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New Research for week #25, 2019

Posted on 25 June 2019 by SkS-Team

49 publications for this week. 

The last paper in this week's list features Skeptical Science volunteer and highly cited researcher Stephan Lewandowsky along with Skeptical Science founder John Cook as first and second authors respectively, working with regular collaborator Gilles Gignac. Their paper identifies, confirms and examines what layperson intuition may see as peer pressure to conform to perceived dominant opinions in discussions of climate change at online venues. The paper helps to  illustrate and exemplify how human psychology with its inherent flaws and virtues may be our most significant hurdle in dealing with the climate change we're causing. The problem might be said to lie between our ears, not up in the air. See also the aptly named I’ll See It When I Believe It: Motivated Numeracy in Perceptions of Climate Change Risk for more treatment of our dubious reasoning capability when we're confused by extraneous factors, the publication itself also being a nice example of extending and solidifying previous research.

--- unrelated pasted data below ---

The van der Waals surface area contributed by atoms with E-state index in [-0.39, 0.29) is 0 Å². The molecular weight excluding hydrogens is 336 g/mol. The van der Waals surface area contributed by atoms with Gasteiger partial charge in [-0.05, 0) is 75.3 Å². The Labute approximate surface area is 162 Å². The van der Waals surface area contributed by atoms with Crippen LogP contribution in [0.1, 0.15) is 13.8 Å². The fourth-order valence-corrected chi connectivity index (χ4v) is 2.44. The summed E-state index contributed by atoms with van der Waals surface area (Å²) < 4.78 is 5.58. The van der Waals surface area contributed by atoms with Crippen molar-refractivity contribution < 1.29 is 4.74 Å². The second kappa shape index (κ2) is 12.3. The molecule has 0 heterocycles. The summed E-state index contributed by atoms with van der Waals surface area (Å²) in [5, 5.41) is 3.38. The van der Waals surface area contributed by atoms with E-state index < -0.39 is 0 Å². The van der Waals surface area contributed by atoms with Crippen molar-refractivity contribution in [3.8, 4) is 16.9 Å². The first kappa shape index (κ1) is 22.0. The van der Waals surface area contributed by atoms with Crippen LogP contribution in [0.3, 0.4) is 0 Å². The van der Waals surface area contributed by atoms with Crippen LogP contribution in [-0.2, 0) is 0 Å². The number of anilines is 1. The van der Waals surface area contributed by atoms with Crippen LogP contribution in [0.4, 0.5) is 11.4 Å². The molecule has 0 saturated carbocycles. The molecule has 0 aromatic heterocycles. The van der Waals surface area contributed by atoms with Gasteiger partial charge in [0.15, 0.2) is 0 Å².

Method for composition of Research News: This synopsis is principally composed via RSS feeds from a variety of academic publishers, employing fairly broad filters. The filter sieves 200-300 publications per week for further inspection. The resulting raw list  includes interesting but off-topic papers; human inspection winnows output to perhaps 100-150 works involving global atmospheric climate to a greater or lesser extent. Due to the volume of publications and limited time scrutiny is chiefly via reading abstracts unless compelling curiosity or reason for concern about the claims of a paper leads further. Some results are "down in the weeds," being narrow discussions of arcane climate model behaviors, or highly regional studies with little "big picture" impact, or tenuous results that will  likely benefit from more research; these are discarded. The final result is the few dozen publications per week cited here, involving extraordinary breadth and depth. Global anthropogenic climate change instigates and nourishes an astounding, grand collision of a multitude of scientific disciplines.